Saturday, March 26, 2011


So, I know lately that this blog has taken a rather unfunny turn.  I'll try to fix that soon, I promise.  But not today.  No, today is a result of a...discussion.  We'll call it that.  I had a discussion (rather heated, I might add) at work with a coworker.  It came up as we were talking about cyberbullying because of this*.  Which turned to regular bullying and he said, "It's no big deal.  People need to toughen up.  I mean, come on, everybody had that one person who picked on them in school."

Being picked on is an annoyance.  Like a mosquito.  Somebody who might taunt you periodically about your hair.  Being picked on is easy to let go.  Just have it roll off your back.  So much of the advice about bullying is advice on how to handle teasing.

Bullying and being picked on are two entirely different things.

How do I know this?  I was teased.  Horribly as a kid and through a good part of high school.  I could go over lots of scenarios, but I won't because I've covered quite a few here.  High school was miserable for me.  I know high school was miserable for a lot of people.  I don't pretend that mine was the worst experience, because I know it wasn't.  I was lucky - I had quite a few friends.  I didn't get beat up.  I had people to talk to.  Most people I work with don't know my entire high school history and, to be perfectly frank, they don't need to.  It's not important or necessary for day to day functions.  I'm not going to go over the whole thing right now, but I will cover part of it.

Bullying takes a lot of forms.  It is constant.  It is daily.  It's like being in a pressure cooked that never lets up. Of being in a constant boxing ring: You against the bully and your inner critic.

That's what bullies do: they feed your inner critic and beat the smithereens out of your self esteem.  They help you see the worst you possible.  They make you realize that every flaw (real or imagined) is visible to everyone.  They hold up the mirror and say, "See?  You really are as hideous and ugly and unlovable as you think you are."

And people say to drown them out.  To ignore them.  To feel good about yourself.  But how can you do that when they've taken away that very foundation from you?  They have destroyed that very thing that you should fall back on.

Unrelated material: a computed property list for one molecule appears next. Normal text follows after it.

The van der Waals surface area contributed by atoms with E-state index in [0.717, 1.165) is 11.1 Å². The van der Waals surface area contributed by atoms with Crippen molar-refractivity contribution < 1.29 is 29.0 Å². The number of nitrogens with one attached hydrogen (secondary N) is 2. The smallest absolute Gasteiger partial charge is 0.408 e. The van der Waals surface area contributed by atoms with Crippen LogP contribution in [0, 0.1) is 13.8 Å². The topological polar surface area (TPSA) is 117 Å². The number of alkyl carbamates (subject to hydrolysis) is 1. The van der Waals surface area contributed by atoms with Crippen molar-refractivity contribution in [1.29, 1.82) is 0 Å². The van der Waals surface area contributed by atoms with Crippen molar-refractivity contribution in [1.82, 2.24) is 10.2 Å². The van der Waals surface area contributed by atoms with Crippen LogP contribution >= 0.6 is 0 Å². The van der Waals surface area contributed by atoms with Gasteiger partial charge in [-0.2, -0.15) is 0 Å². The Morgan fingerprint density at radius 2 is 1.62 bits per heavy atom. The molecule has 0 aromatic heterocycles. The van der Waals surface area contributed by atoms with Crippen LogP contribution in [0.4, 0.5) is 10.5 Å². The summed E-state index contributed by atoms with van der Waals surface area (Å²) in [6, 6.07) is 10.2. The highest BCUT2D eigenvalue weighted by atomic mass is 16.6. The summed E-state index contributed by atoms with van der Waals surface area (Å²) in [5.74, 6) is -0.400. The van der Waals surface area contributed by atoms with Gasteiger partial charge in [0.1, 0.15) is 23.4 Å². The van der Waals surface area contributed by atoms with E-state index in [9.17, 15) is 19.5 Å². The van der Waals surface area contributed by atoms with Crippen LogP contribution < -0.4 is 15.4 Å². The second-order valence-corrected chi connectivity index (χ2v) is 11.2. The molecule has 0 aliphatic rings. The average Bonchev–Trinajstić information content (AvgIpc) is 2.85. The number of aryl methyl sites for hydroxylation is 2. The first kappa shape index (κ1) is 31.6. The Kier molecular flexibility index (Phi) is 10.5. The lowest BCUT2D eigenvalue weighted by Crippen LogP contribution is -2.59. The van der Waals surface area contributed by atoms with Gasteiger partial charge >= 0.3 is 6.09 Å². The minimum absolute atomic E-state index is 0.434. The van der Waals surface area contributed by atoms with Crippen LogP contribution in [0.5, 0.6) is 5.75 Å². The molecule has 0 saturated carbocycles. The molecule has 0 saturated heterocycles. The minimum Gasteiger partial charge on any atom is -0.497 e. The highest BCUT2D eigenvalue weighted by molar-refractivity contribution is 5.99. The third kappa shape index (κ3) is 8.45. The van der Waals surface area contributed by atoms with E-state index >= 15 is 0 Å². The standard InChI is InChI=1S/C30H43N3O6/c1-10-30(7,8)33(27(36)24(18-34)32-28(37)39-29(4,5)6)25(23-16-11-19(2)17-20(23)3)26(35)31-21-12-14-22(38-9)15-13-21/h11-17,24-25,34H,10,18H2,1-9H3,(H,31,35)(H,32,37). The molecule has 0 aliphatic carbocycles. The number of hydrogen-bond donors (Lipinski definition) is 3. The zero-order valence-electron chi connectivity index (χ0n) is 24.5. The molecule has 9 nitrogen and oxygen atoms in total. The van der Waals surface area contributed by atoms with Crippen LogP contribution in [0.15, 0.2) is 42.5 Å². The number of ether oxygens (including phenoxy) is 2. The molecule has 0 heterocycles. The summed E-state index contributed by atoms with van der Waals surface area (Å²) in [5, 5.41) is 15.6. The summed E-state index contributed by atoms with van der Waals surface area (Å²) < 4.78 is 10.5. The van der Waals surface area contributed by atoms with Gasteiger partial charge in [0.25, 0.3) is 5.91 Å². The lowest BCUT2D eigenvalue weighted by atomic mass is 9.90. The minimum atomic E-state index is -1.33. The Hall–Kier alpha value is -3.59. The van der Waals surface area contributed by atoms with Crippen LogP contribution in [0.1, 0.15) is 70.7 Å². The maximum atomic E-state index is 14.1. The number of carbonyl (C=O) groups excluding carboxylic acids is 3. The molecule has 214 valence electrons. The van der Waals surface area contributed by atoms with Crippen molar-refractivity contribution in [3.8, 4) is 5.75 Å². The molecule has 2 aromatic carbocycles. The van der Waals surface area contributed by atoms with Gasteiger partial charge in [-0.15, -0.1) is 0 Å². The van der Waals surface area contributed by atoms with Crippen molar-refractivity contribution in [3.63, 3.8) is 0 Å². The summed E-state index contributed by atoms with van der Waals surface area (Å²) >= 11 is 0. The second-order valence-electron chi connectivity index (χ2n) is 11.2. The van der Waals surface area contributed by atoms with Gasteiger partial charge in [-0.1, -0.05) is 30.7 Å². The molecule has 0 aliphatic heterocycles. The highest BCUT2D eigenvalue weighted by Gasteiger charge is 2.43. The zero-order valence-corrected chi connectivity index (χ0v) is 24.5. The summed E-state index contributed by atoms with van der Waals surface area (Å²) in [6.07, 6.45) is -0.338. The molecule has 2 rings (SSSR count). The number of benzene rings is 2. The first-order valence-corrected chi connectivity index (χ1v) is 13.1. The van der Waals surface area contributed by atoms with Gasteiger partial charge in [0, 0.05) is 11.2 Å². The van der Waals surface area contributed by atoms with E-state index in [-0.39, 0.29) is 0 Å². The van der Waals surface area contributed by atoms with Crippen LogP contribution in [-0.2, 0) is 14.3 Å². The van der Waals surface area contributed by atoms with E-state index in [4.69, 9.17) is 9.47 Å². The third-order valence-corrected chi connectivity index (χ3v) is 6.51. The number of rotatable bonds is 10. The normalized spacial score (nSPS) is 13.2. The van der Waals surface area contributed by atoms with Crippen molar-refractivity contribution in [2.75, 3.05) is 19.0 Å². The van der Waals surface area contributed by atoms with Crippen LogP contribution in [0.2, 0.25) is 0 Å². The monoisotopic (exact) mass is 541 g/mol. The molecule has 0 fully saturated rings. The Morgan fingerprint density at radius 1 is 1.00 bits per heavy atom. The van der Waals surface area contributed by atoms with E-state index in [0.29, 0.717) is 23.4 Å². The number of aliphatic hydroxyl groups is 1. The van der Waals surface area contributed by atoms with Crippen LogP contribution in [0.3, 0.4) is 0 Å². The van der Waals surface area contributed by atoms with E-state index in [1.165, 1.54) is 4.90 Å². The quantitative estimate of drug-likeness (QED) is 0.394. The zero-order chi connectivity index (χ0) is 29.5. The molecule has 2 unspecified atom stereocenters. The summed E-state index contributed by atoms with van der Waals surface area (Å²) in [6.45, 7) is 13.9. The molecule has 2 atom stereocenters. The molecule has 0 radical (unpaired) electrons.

Bullies don't just tease, that's only one weapon in their arsenal.  That's how they get to you.  It starts small until they find the thing that you are most insecure about and that hurts you the most.  And then they make your life miserable.  And the smaller you feel and the more you wish you could disappear in the background, the bigger and more visible they become.  The more you try to run from them, the harder they chase you down.  And you run until you are exhausted and you stop fighting.  And you let their words and actions rain down on you and wear you out even more.

And every time you look in the mirror or try to think a positive thought that voice, that horrible inner critic comes screaming out at you: "You are a horrible human being."  When your friends or family tell you what you think isn't true you always think, "But you have to say that."  This person who was a stranger noticed you and they noticed that.  And have driven that point  home consistently.

All of you has been chipped away to the core.  You are scared.  Alone.  Empty.  Frail.  Raw.

That is what being bullied feels like.

*I'm not gonna lie, that video is pretty awful but no 13 year old girl who is not a celebrity deserves to be made to cry and some of those comments are simply awful

Friday, March 25, 2011

Things I Am Tired Of: Please Advise

Maybe it's because I get a lot of emails from customers who are confused.  Maybe it's because I get a lot of customers that are naturally confused.  But I have discovered that I am utterly sick of the phrase: "Please advise."